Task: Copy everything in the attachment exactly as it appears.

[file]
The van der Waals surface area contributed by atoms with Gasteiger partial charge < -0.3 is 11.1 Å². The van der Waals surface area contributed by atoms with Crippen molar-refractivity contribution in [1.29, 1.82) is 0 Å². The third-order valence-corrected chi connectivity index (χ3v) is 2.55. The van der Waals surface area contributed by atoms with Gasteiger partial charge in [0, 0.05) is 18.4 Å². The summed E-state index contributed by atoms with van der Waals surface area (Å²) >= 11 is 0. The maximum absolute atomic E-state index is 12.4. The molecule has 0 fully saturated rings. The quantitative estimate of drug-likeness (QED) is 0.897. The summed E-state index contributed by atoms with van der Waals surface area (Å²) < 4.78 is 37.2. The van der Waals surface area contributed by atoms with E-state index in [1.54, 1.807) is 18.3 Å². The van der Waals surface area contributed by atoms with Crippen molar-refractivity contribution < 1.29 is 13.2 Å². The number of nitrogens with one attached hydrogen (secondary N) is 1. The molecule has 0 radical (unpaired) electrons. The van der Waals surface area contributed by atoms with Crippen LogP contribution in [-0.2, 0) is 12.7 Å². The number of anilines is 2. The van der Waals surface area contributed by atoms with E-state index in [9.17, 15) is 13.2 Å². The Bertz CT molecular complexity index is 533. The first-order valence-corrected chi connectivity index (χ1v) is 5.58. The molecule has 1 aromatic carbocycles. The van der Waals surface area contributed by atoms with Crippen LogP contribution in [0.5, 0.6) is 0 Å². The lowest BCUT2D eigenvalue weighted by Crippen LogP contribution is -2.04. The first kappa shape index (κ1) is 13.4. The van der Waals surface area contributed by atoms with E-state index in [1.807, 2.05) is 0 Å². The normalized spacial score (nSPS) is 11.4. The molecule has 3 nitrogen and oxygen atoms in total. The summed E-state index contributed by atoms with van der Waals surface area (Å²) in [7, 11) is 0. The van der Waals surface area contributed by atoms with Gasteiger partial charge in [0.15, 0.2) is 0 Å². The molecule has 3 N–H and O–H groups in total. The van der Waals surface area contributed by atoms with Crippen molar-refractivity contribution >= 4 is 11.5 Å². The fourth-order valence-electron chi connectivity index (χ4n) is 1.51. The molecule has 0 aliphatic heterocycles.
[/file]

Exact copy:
The van der Waals surface area contributed by atoms with Gasteiger partial charge < -0.3 is 11.1 Å². The van der Waals surface area contributed by atoms with Crippen molar-refractivity contribution in [1.29, 1.82) is 0 Å². The third-order valence-corrected chi connectivity index (χ3v) is 2.55. The van der Waals surface area contributed by atoms with Gasteiger partial charge in [0, 0.05) is 18.4 Å². The summed E-state index contributed by atoms with van der Waals surface area (Å²) >= 11 is 0. The maximum absolute atomic E-state index is 12.4. The molecule has 0 fully saturated rings. The quantitative estimate of drug-likeness (QED) is 0.897. The summed E-state index contributed by atoms with van der Waals surface area (Å²) < 4.78 is 37.2. The van der Waals surface area contributed by atoms with E-state index in [1.54, 1.807) is 18.3 Å². The van der Waals surface area contributed by atoms with Crippen molar-refractivity contribution < 1.29 is 13.2 Å². The number of nitrogens with one attached hydrogen (secondary N) is 1. The molecule has 0 radical (unpaired) electrons. The van der Waals surface area contributed by atoms with Crippen LogP contribution in [-0.2, 0) is 12.7 Å². The number of anilines is 2. The van der Waals surface area contributed by atoms with E-state index in [9.17, 15) is 13.2 Å². The Bertz CT molecular complexity index is 533. The first-order valence-corrected chi connectivity index (χ1v) is 5.58. The molecule has 1 aromatic carbocycles. The van der Waals surface area contributed by atoms with Crippen LogP contribution in [0.5, 0.6) is 0 Å². The lowest BCUT2D eigenvalue weighted by Crippen LogP contribution is -2.04. The first kappa shape index (κ1) is 13.4. The van der Waals surface area contributed by atoms with E-state index in [1.807, 2.05) is 0 Å². The normalized spacial score (nSPS) is 11.4. The molecule has 3 nitrogen and oxygen atoms in total. The summed E-state index contributed by atoms with van der Waals surface area (Å²) in [7, 11) is 0. The van der Waals surface area contributed by atoms with Gasteiger partial charge in [0.15, 0.2) is 0 Å². The molecule has 3 N–H and O–H groups in total. The van der Waals surface area contributed by atoms with Crippen molar-refractivity contribution >= 4 is 11.5 Å². The fourth-order valence-electron chi connectivity index (χ4n) is 1.51. The molecule has 0 aliphatic heterocycles.